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Stripping PM of power not the solution



This week I watched as the National Assembly went through the Omnibus Reforms Bill. The National Assembly rejected certain clauses. My friends from the National Reforms Authority (NRA) were very upset and even encouraged the Senate not to pass the Bill. Some said the Senate should hold on to it, taking advantage of standing orders which allow them to hold on to it at least for 30 days.

If the Senate does that then it means the Bill will not pass during this Parliament’s term. The King was expected to dissolve Parliament at the end of this week. The National Assembly is not a rubber stamp of the NRA. They have constitutional powers to review Bills and change them. In my opinion stripping the Prime Minister (PM) of all powers is not the ideal solution, the Prime Minister has a democratic mandate to deliver.

The Prime Minister is the head of the government. It is the most powerful position in Lesotho politics. Prime Ministers are not specifically elected to the position; instead, the Prime Minister is typically the leader of the party that has the most seats in the National Assembly.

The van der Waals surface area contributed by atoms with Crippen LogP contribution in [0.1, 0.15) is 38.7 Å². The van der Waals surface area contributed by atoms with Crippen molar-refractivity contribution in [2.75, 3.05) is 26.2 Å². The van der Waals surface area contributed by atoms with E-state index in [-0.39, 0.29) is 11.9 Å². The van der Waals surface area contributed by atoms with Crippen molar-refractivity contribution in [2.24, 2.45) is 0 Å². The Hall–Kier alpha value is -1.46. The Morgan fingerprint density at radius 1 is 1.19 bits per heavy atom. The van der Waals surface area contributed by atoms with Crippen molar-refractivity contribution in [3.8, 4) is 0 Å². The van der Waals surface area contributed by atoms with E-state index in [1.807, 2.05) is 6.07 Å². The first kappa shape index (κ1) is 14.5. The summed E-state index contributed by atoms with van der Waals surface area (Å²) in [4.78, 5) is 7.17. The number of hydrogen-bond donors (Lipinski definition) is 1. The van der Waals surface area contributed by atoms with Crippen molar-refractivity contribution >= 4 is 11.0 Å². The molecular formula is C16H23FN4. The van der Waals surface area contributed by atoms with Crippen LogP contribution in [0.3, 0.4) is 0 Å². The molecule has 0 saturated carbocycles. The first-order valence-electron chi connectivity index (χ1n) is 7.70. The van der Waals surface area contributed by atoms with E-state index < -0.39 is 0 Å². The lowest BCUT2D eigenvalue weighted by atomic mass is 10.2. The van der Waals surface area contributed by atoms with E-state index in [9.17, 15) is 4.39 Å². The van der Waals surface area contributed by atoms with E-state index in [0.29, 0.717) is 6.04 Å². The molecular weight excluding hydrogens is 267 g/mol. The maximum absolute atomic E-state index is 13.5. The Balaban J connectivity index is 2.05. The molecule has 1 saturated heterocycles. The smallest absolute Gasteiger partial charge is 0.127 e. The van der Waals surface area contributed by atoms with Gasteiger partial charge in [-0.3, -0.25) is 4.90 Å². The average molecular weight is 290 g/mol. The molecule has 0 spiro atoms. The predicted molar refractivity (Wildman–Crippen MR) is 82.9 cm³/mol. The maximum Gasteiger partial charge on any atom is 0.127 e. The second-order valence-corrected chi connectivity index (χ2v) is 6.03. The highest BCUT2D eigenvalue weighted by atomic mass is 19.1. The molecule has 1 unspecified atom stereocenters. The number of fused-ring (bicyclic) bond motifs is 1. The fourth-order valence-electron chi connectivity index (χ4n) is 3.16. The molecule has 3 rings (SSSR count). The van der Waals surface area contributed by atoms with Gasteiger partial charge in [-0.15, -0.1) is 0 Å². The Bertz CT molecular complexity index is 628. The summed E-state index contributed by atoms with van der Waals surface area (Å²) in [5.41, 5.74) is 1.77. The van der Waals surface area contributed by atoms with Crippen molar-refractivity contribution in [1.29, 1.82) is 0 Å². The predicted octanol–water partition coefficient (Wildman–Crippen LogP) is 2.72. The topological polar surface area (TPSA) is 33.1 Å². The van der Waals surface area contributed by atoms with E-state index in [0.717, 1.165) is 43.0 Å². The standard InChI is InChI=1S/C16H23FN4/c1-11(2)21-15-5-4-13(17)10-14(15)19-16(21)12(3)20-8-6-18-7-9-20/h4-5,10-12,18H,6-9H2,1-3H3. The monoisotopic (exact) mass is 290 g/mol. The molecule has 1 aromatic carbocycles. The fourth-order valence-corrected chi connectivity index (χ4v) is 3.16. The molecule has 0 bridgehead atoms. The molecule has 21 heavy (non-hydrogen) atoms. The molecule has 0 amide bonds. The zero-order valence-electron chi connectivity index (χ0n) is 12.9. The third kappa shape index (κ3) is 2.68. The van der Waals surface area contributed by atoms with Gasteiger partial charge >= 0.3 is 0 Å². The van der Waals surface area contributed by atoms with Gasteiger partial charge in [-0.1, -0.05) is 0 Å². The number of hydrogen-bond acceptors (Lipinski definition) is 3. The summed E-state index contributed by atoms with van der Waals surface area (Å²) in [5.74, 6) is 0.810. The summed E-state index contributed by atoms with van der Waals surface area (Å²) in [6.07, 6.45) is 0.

The prime minister controls the governing party and speaks for it; He advises the King on the appointments of senators, the Chief Justice, the Commissioner of Police, the head of intelligence, head of correctional services and commander of the army. He/she appoints and dismisses all members of cabinet.

As chair of Cabinet, the Prime Minister controls its agenda and greatly influences the activities and priorities of Parliament. In recent years, debate has emerged about limiting the powers of prime ministers because of the abuse of power that has happened in the past.

Some Basotho have argued that it is necessary to do so due to our recent history of a Prime Minister who abused his powers and tested every law of the land to his advantage. A Prime Minister that deliberately made the police to fight the army.

Let us admit it, former Prime Minister Thomas Thabane was one of the worst Prime Ministers Lesotho has ever had but it will be very unfortunate to limit the powers of the Prime Minister because of Thabane’s serious mistakes.

Basotho who think like this are similar to some congress men and women I know. As the movement went through several splits, they kept on reviewing their constitutions looking at their previous experiences.